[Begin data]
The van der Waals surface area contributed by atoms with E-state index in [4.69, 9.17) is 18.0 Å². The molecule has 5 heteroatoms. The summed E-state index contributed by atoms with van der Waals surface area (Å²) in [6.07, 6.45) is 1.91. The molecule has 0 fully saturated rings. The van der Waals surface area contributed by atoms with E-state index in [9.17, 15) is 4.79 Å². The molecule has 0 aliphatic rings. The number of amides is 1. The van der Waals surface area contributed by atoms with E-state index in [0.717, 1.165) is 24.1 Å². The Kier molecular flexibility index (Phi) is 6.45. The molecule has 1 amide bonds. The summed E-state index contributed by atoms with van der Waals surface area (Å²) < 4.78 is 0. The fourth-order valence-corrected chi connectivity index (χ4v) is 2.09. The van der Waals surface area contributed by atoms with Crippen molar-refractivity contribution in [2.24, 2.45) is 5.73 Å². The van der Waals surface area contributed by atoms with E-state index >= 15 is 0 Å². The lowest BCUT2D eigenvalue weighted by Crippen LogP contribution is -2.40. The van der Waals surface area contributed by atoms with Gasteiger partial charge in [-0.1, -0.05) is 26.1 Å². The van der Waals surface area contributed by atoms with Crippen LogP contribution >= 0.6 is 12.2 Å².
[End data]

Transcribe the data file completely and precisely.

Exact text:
The van der Waals surface area contributed by atoms with E-state index in [4.69, 9.17) is 18.0 Å². The molecule has 5 heteroatoms. The summed E-state index contributed by atoms with van der Waals surface area (Å²) in [6.07, 6.45) is 1.91. The molecule has 0 fully saturated rings. The van der Waals surface area contributed by atoms with E-state index in [9.17, 15) is 4.79 Å². The molecule has 0 aliphatic rings. The number of amides is 1. The van der Waals surface area contributed by atoms with E-state index in [0.717, 1.165) is 24.1 Å². The Kier molecular flexibility index (Phi) is 6.45. The molecule has 1 amide bonds. The summed E-state index contributed by atoms with van der Waals surface area (Å²) < 4.78 is 0. The fourth-order valence-corrected chi connectivity index (χ4v) is 2.09. The van der Waals surface area contributed by atoms with Crippen molar-refractivity contribution in [2.24, 2.45) is 5.73 Å². The van der Waals surface area contributed by atoms with E-state index >= 15 is 0 Å². The lowest BCUT2D eigenvalue weighted by Crippen LogP contribution is -2.40. The van der Waals surface area contributed by atoms with Gasteiger partial charge in [-0.1, -0.05) is 26.1 Å². The van der Waals surface area contributed by atoms with Crippen LogP contribution >= 0.6 is 12.2 Å².